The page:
Posted By Natasha Marar, Times-Journal
Posted 3 days ago
Ontario’s Ministry of the Environment received about 1,000 comments during a 45-day consultation period asking whether wind turbines should be set back a minimum of 550 metres from buildings, with different setbacks for roadways and property lines.
The government held public sessions regarding the changes in June in Ottawa, Thunder Bay, Chatham, Port Elgin, Sault Ste. Marie and Toronto.
“We tried to get a cross section off the province and areas where there is a strong interest in green energy projects,” said Kate Jordan, a ministry spokesperson.
“Staff will review those and decide if changes are appropriate,” Jordan explained. “We expect to have more details in the fall.”
The proposed regulations would not impact wind turbines currently operating, but would apply to future expansion, including the proposed installation of 34 more turbines at Erie Shores Wind Farm in Port Burwell.
Built in 2006, Erie Shores Wind Farm operates 66 1.5 MW General Electric wind turbines, which provide a capacity of 99 MW of power or enough renewable energy for about 3,500 households a year.
Elgin and councils in Bayham and Malahide townships and Norfolk County have voiced their disapproval of the new rules to the Ontario’s minster of the environment, John Gerretsen.
Lynn Acre, mayor of Bayham, home to the Port Burwell wind farm, brought the issue to an Elgin county council meeting in late June.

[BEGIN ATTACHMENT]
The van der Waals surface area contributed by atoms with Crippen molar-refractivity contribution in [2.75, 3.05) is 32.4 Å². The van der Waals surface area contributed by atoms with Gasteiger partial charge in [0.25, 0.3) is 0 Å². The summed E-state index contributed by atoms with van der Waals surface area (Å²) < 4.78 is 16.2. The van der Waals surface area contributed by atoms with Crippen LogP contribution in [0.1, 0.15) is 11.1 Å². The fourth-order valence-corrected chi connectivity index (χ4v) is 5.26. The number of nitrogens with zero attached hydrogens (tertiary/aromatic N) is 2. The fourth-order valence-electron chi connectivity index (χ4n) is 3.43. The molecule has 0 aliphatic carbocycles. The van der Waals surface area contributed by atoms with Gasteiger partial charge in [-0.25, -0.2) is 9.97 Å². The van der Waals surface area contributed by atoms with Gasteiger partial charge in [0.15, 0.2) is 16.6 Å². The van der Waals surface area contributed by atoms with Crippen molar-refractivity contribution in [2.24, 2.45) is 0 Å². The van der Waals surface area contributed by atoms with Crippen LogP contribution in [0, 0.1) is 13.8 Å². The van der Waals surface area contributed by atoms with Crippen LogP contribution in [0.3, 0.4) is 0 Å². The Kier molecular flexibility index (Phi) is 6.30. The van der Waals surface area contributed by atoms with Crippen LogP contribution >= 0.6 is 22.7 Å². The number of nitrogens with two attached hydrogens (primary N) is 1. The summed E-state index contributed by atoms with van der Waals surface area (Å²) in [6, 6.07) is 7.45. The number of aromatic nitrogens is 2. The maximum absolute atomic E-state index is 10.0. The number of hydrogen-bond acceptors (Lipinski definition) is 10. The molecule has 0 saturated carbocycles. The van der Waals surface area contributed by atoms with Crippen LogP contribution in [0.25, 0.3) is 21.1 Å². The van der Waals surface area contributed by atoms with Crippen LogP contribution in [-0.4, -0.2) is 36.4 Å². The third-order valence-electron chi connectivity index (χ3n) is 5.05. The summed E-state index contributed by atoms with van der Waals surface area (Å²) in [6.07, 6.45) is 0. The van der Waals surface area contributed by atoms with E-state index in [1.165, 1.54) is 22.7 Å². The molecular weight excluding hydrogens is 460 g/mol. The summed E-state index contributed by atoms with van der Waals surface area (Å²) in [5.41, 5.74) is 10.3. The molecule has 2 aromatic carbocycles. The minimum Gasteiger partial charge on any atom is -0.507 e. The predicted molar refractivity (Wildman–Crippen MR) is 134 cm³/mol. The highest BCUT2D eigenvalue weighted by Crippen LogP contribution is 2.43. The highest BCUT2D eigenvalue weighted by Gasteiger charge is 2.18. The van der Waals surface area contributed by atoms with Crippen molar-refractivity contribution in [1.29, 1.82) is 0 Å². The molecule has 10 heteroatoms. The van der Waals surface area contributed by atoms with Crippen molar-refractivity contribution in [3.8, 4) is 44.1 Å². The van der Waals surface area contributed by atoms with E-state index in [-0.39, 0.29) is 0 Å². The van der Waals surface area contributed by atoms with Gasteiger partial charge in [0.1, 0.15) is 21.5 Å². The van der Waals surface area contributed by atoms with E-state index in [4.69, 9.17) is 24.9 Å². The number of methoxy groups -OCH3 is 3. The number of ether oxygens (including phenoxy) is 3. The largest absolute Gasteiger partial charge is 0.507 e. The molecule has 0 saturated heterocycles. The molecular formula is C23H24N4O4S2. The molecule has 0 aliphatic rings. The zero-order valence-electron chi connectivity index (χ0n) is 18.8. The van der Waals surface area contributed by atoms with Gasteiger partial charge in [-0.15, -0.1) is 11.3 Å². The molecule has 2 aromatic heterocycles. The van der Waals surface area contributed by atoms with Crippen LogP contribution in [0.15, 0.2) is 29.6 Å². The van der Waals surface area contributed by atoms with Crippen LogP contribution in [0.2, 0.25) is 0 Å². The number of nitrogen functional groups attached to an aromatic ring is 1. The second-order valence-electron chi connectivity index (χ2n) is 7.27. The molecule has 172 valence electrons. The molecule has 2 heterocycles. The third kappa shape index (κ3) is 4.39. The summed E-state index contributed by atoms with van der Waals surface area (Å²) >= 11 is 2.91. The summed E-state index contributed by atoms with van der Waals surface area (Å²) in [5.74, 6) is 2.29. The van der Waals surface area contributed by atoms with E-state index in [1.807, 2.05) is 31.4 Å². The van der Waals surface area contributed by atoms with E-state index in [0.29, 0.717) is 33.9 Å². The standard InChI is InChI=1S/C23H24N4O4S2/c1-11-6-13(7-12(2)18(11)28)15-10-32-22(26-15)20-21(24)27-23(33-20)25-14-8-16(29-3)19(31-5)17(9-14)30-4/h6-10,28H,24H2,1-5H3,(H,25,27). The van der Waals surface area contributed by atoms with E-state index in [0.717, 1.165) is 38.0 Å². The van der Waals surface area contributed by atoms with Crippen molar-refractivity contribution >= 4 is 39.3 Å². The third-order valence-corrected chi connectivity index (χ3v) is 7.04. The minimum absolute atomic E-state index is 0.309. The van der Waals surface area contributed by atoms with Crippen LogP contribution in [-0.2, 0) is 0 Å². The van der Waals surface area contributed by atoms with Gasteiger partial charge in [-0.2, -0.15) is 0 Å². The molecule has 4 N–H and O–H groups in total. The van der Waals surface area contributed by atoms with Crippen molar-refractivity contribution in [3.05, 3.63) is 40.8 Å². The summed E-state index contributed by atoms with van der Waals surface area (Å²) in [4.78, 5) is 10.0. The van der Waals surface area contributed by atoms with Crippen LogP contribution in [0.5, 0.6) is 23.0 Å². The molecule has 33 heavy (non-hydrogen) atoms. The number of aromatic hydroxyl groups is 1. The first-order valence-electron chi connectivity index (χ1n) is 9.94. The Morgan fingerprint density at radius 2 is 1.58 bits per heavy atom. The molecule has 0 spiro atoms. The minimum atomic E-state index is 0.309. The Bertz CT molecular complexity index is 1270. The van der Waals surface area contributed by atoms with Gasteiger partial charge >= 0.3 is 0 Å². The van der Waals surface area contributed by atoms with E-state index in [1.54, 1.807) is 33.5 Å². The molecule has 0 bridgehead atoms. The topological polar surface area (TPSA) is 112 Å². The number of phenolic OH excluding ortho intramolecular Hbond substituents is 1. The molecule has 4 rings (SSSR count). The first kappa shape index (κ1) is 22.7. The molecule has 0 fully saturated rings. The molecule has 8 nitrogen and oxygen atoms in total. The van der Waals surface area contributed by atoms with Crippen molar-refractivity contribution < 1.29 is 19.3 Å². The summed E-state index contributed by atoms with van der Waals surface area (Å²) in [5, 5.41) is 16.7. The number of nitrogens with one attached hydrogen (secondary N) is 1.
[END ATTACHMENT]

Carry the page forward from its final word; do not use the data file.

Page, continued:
“The setbacks we have now in Bayham are perfectly fine. If he (Gerretsen) goes around and puts in these 550-metre setbacks, it’s going to eliminate so many possibilities.”
Acre estimates the turbines in Port Burwell are an average 400 metres away from a home or building. She said there are farmers still interested in running a wind turbine but that “their chances would be quashed” if the provisions go through.
“I think we won’t have any new development at all in Bayham for sure,” Dennis Haggerty, plant manager for Erie Shores Wind Farm, said. “So (the proposed rules are) going to drastically affect where we can install new ones.”
Haggerty added that running wind turbines further away from settled land would increase operational costs. And the number of ravines in the area would limit the amount of land available for new wind turbines, according to Acre.
Jay Wilgar, vice president of AIM PowerGen Corp., which developed Erie Shores Wind Farm, agrees with setting back turbines to reduce noise, but disagrees with the 550-minimum setback.
“It means less turbines per acre for farmers and it means they have to build these huge access roads in the fields (to reach the turbines),” Wilgar said.
In its comments to the ministry regarding the proposed Green Energy Act rules, AIM PowerGen Corp. indicated that had the 550-metre setback been in place when Erie Shores Wind Farm was being constructed, 40 of the 66 current turbines would not have been erected.
Wilgar said if the new regulations go through it would make expansion difficult, and installing all 34 planned turbines unlikely.
“But there are ways to design around the set backs,” he explained, adding that different models can be used. AIM PowerGen Corp. already installed 18 different turbines east of the wind farm last year.
The turbines, however, may need more than a minimal setback to ensure its success.
In its letter to the minister, Elgin claimed Erie Shores Wind Farm was among the most successful in Ontario. But performance statistics provided by Sygration reveal that the Port Burwell facility ranks fourth out of eight wind farms.